1. It uses melted butter, so you don’t have to plan ahead by taking the butter out of the fridge.

2. You can use spelt flour if that’s all you have, or if that’s what you like. They come out a little fudgier and denser but they are still great.

3. The original recipe calls for unsweetened chocolate, but that is so un-versatile. Like, if you are craving chocolate, and all you have is unsweetened, well honey, you are S.O.L.*. But I made it with bittersweet chocolate and reduced the sugar a little and it turns out jess’ fine.

4. The espresso in the recipe boosts up the intensity in such an incredible way.

5. These freeze well, in case it is dangerous for you to have brownies on the counter, and they unfreeze fast, just in case you really need one.

No-Debate Brownies

Adapted from Cook’s Illustrated, March & April 2010


Some problems have arisen with the baking of these brownies, mainly in the middle-not-getting-cooked category. I made them again (ah, the sacrifice) to make sure and they turned out great – they are gone, again….

So: make sure your pan is large enough! A typical square brownie pan will result in too-thick brownies that don’t cook through.

Testing your oven temperature is also a good idea. Mine runs 50 degrees too hot, so I have to adjust my dial down by 50 degrees, and I always check the temp before I bake. Get an oven thermometer!

A glass or ceramic pan will keep your brownies from burning on the outside while they cook on the inside. And when I say “cook”, I am speaking loosely – they are gooey in the middle, for sure. But once cooled, they hold together nicely. If you are grossed out by almost-uncooked batter, these brownies might not be for you.
and – it’s very important to wait till they are completely cool before cutting them.

You need: a 9 x 13″ baking pan (preferably glass or ceramic), and parchment paper, and zero inhibition regarding chocolate consumption.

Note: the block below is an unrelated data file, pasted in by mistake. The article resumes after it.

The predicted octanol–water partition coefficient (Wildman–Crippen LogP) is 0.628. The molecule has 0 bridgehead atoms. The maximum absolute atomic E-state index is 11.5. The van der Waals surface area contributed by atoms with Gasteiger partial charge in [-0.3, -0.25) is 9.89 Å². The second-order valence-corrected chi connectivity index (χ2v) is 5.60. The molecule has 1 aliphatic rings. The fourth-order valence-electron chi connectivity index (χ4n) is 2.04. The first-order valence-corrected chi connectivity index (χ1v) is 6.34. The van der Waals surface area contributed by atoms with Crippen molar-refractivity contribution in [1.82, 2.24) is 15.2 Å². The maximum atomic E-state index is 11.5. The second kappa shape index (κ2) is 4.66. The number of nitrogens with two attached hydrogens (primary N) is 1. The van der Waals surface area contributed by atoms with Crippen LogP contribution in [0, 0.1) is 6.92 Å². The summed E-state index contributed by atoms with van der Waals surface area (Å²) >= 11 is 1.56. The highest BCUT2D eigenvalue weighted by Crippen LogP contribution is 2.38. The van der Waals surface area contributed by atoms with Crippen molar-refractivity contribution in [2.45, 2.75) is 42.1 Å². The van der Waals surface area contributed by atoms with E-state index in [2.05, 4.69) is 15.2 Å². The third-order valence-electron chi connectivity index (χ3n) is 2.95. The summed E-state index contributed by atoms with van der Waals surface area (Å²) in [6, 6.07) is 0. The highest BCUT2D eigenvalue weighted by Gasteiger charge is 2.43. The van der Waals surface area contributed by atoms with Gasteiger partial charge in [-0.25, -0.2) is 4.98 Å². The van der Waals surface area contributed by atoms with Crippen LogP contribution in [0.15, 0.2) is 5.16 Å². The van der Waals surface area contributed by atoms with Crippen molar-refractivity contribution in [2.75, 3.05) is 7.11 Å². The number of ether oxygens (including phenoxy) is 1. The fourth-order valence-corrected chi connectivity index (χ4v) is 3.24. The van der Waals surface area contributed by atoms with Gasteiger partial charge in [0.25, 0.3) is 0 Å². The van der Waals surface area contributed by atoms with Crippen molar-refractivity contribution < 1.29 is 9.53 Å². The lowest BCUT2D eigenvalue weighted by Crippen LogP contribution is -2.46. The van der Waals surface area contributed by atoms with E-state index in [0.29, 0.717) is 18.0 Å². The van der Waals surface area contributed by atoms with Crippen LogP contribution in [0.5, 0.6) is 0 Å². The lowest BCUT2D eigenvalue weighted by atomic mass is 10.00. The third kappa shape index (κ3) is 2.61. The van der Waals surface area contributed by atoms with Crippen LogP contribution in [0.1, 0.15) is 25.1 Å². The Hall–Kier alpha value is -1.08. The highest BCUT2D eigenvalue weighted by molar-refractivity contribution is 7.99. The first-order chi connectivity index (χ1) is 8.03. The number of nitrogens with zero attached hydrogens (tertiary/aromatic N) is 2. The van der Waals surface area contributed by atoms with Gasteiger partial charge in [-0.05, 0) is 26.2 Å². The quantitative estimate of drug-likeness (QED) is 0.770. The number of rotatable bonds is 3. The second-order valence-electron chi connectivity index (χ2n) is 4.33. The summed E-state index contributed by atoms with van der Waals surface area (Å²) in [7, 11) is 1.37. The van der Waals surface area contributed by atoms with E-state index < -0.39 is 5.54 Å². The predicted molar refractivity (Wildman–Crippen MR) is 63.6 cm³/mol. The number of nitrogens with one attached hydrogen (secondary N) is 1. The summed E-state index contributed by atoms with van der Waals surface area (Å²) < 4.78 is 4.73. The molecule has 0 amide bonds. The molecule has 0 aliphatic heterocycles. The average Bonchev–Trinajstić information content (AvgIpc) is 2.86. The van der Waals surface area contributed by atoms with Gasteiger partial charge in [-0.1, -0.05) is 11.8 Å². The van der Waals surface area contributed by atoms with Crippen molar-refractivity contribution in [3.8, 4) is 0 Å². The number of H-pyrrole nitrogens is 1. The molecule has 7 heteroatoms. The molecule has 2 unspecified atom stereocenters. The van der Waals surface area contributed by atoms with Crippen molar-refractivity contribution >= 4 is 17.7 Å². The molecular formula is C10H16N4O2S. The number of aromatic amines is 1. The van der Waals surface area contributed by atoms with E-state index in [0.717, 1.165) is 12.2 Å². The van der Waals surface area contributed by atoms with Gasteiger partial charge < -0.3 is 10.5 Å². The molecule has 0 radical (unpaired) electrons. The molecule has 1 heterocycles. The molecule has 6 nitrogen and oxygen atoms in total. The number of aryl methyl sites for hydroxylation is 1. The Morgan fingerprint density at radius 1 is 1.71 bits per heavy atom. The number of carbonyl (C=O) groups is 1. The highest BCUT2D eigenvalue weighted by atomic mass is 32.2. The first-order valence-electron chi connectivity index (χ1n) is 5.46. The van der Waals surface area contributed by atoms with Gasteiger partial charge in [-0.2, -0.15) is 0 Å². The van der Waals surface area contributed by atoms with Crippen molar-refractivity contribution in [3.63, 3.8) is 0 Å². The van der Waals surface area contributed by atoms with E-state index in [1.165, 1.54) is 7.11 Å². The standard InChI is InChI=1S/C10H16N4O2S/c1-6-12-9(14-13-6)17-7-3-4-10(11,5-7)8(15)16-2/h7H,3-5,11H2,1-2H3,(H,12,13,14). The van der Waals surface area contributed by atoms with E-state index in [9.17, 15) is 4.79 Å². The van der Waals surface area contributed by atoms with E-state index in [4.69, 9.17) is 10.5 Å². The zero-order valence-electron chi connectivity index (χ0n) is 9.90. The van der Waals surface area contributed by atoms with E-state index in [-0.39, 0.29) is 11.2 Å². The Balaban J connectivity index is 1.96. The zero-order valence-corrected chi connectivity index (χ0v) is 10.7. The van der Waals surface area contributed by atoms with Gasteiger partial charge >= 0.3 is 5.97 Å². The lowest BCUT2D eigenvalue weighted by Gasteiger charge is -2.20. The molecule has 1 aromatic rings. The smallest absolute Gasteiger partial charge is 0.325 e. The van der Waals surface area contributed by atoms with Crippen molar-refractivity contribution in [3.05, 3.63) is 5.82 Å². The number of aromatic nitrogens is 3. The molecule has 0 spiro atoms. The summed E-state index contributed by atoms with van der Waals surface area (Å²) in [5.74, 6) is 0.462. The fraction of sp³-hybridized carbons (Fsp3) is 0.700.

1/3 cup cocoa powder

1 1/2 teaspoons instant espresso*

1/2 cup plus 2 tbsp boiling water

2 ounces 72-80 % chocolate, finely chopped (a little more than 1/3 cup once chopped, or 2 squares baker’s chocolate)

1/2 stick (4 tbsp) (1/4 cup) (2 oz) unsalted butter, melted

1/2 cup plus 2 tbsp vegetable oil

2 large eggs, at room temperature

2 egg yolks, at room temperature

2 teaspoons vanilla extract

2 1/4 cups white sugar

1 3/4 cups spelt flour (can use all-purpose)

3/4 teaspoon salt

6 ounces semi-sweet chocolate chips or chunks (for chips, this is about a cup)

* if you don’t have instant espresso powder, you can use brewed coffee instead of the boiling water, or leave it out, but it really boosts the intensity of the chocolate.

1. With the oven rack on the lowest position, pre-heat the oven to 350 F. Grease a 9 x 13″ pan and line it with parchment paper, leaving some paper overhanging the edges so you can lift the brownies out when they are cool.

2. In a large bowl, whisk together cocoa, espresso powder, and boiling water (or coffee) until smooth. Add the 2 oz of chocolate and whisk until melted. Whisk in melted butter and oil. It looks a bit lumpy, but that’s OK. Add the eggs, yolks, and vanilla and whisk until smooth. Whisk in the sugar until fully incorporated, then add the flour and salt, and mix gently with a rubber spatula until combined. Fold in the chocolate chips or chunks.